Although the telecommunications industry employs workers in many different occupations, 56 percent of all workers are employed in either office and administrative support occupations or installation, maintenance, and repair occupations.
Telephone craftworkers install, repair, and maintain telephone equipment, cables and access lines, and telecommunications systems. These workers can be grouped by the type of work they perform. Line installers and repairers connect central offices to customers’ buildings. They install poles and terminals, and place wires and cables that lead to a consumer’s premises. They use power-driven equipment to dig holes and set telephone poles. Line installers climb the poles or use truck-mounted buckets (aerial work platforms) and attach the cables using various handtools. After line installers place cables on poles or towers or in underground conduits and trenches, they complete the line connections.
Telecommunications equipment installers and repairers, except line installers, install, repair, and maintain the array of increasingly complex and sophisticated communications equipment and cables. Their work includes setting up, rearranging, and removing the complex switching and dialing equipment used in central offices. They may also solve network-related problems and program equipment to provide special features.
Some telecommunications equipment installers are referred to as telephone station installers and repairers. They install, service, and repair telephone systems and other communications equipment on customers’ property. When customers move or request new types of service, such as a high-speed Internet connection, a fax, or an additional line, installers relocate telephones or make changes in existing equipment. They assemble equipment and install wiring. They also connect telephones to outside service wires and sometimes must climb poles or ladders to make these connections.
Cable installers travel to customers’ premises to set up pay television service so that customers can receive programming. Cable service installers connect a customer’s television set to the cable serving the entire neighborhood. Wireless and satellite service installers attach antennas or satellite dishes to the sides of customers’ houses. These devices must be positioned to provide clear lines of sight to satellite locations. (Satellite installation may be handled by employees of retail stores that sell satellite dishes. Such workers are not employed by cable and other pay television services.)
Installers check the strength and clarity of the television signal before completing the installation. They may need to explain to the subscriber how pay television services operate. As these services expand to include telephone and high-speed Internet access, an understanding of the basic technology and an ability to communicate that knowledge are increasingly important.
Telephone operators make telephone connections, assist customers with specialized services such as reverse-charge calls, provide telephone numbers, and may provide emergency assistance.
Customer service representatives help customers understand the new and varied types of services offered by telecommunications providers. Some customer service representatives also are expected to sell services and may work on a commission basis. Other administrative support workers include financial, information, and records clerks; secretaries and administrative assistants; and first-line supervisors/managers of office and administrative support workers. These workers keep service records, compile and send bills to customers, and prepare statistical and other company reports, among other duties.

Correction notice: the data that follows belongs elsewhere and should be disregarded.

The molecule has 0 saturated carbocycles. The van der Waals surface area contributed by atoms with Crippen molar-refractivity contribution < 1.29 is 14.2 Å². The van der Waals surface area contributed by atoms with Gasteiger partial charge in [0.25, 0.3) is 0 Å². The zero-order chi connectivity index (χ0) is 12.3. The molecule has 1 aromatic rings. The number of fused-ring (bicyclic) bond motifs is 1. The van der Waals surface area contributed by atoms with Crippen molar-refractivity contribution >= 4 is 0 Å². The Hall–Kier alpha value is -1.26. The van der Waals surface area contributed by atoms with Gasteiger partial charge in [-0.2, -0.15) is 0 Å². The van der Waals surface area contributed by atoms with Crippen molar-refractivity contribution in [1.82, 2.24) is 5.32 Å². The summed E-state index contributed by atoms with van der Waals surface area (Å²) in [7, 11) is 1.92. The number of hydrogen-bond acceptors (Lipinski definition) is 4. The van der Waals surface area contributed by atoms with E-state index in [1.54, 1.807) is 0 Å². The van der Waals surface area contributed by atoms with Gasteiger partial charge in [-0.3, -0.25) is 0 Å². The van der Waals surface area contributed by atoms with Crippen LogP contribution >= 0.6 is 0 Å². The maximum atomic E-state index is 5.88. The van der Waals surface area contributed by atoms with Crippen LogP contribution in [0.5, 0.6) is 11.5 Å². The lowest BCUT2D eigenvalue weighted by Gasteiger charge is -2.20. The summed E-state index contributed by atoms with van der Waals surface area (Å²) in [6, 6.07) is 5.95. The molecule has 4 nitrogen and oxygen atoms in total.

Fourteen percent of the industry’s employees are professional workers. Many of these are scientific and technical personnel such as engineers and computer specialists. Engineers plan cable and microwave routes, central office and PBX equipment installations, and the expansion of existing structures, and solve other engineering problems. Some engineers also engage in research and development of new equipment. Many specialize in telecommunications design or voice, video, or data communications systems, and integrate communications equipment with computer networks. They work closely with clients, who may not understand sophisticated communications systems, and design systems that meet their customers’ needs. Computer software engineers and network systems and data communications analysts design, develop, test, and debug software products. These include computer-assisted engineering programs for schematic cabling projects; modeling programs for cellular and satellite systems; and programs for telephone options, such as voice mail, e-mail, and call waiting. Telecommunications specialists coordinate the installation of these systems and may provide followup maintenance and training. In addition, the industry employs many other managerial, professional, and technical workers, such as financial information and record clerks; accountants and auditors; human resources, training, and labor relations managers; engineering technicians; and computer programmers.
Fourteen percent of the industry’s employees are in sales and related occupations. These workers sell telecommunications services, such as long-distance service, personal answering services, voice mail, e-mail, and call-waiting telephone options.
New occupational specialties have emerged based on the industry’s innovations and new technologies. For example, some engineers research, design, and develop gas lasers and related equipment needed to send messages through fiber optic cable transmission. They study the limitations and uses of lasers and fiber optics; find new applications for them; and oversee the building, testing, and operations of the new applications.